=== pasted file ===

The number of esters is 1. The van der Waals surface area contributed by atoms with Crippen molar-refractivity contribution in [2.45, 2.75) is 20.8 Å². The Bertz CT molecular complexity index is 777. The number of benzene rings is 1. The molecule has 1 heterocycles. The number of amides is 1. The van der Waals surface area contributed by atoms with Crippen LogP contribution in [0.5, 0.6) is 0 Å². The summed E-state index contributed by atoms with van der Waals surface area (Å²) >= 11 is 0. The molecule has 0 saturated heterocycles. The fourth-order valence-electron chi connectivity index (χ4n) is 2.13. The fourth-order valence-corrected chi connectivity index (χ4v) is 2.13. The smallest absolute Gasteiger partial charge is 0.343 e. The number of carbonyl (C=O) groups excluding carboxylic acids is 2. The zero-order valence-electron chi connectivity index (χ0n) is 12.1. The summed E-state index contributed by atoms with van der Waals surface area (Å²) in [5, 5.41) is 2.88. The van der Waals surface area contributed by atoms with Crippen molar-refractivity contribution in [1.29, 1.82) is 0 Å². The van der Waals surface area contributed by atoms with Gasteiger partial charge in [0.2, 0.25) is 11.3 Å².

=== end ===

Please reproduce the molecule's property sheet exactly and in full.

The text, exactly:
The number of esters is 1. The van der Waals surface area contributed by atoms with Crippen molar-refractivity contribution in [2.45, 2.75) is 20.8 Å². The Bertz CT molecular complexity index is 777. The number of benzene rings is 1. The molecule has 1 heterocycles. The number of amides is 1. The van der Waals surface area contributed by atoms with Crippen LogP contribution in [0.5, 0.6) is 0 Å². The summed E-state index contributed by atoms with van der Waals surface area (Å²) >= 11 is 0. The molecule has 0 saturated heterocycles. The fourth-order valence-electron chi connectivity index (χ4n) is 2.13. The fourth-order valence-corrected chi connectivity index (χ4v) is 2.13. The smallest absolute Gasteiger partial charge is 0.343 e. The number of carbonyl (C=O) groups excluding carboxylic acids is 2. The zero-order valence-electron chi connectivity index (χ0n) is 12.1. The summed E-state index contributed by atoms with van der Waals surface area (Å²) in [5, 5.41) is 2.88. The van der Waals surface area contributed by atoms with Crippen molar-refractivity contribution in [1.29, 1.82) is 0 Å². The van der Waals surface area contributed by atoms with Gasteiger partial charge in [0.2, 0.25) is 11.3 Å².